In addition, retail managers routinely subject employees to irregular scheduling. Although many would prefer a full eight hours a day, 40 hours a week, managers can send workers home within a few hours of starting, particularly if business is slow. What’s more, big employers such as Walmart often schedule employees for just a few hours shy of what they need for full-time classification or to receive compulsory benefits.
The problem isn’t simply that employees don’t get the work hours they need. Gone, too, are the regular schedules that allow employees to predict their days off to set up doctor appointments or get their cars’ oil changed. Just-in-time and on-call scheduling practices — which allow employers to tailor work schedules to times when customers are more likely to walk in the door — are making life especially difficult for low-wage earners who juggle multiple jobs. And employees are expected to endure subpar working conditions with a smile.
These conditions have led retail workers to conclude that they need a new form of protection: a bill of rights. In San Francisco, labor activists are demanding just that, and the idea is gaining traction. In a historic victory for low-wage employees, on Nov. 25, the city’s Board of Supervisors unanimously passed the nation’s first Retail Workers Bill of Rights. While San Francisco already had a law requiring the minimum wage to be pegged to inflation, the Retail Workers Bill of Rights will provide much-needed stability and flexibility for 40,000 workers at many of the city’s retail establishments.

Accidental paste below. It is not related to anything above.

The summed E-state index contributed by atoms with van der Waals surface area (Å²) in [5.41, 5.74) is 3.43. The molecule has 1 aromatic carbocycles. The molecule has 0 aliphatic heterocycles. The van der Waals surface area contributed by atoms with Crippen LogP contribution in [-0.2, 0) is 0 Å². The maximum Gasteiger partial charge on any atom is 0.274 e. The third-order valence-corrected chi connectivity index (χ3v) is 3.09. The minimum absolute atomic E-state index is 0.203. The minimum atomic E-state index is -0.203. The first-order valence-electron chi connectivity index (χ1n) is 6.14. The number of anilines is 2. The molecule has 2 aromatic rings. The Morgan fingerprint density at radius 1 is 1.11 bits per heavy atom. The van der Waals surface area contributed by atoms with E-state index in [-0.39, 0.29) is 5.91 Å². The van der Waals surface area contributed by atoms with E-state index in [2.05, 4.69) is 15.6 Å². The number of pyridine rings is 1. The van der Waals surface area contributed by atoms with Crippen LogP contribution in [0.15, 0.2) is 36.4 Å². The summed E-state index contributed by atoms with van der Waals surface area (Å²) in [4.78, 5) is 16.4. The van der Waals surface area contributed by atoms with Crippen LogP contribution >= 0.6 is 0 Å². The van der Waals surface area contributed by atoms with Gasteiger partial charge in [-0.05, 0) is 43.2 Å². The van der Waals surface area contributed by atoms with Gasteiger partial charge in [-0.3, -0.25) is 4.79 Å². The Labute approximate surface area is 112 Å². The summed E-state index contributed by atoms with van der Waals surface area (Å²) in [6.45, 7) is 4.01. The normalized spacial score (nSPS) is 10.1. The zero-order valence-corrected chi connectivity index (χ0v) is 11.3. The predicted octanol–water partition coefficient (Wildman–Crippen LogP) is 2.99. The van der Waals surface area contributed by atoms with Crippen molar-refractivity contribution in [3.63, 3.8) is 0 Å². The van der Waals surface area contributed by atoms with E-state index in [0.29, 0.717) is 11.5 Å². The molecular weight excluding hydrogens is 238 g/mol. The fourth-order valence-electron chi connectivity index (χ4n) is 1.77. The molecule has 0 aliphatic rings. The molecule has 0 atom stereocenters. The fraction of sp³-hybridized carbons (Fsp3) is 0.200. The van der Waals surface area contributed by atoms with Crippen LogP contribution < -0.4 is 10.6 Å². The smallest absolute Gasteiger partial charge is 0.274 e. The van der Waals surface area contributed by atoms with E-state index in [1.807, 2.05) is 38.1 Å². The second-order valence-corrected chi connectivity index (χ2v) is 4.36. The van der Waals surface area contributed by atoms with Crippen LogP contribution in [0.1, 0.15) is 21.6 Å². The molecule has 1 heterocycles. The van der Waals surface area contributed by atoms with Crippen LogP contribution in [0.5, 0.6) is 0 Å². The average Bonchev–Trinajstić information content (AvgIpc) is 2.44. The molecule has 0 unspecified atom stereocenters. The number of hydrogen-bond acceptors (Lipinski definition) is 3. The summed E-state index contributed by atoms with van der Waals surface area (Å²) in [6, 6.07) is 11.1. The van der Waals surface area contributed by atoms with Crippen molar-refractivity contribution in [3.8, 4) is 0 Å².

“San Francisco is on its way to ensuring more men and women in our community have schedules and hours that allow them pay their bills, plan their lives and take care of their loved ones,” said Gordon Mar, executive director of San Francisco Jobs With Justice. As efforts to increase the federal minimum wage gains momentum, retail workers’ rights could be the next big agenda for advocates of workers’ rights.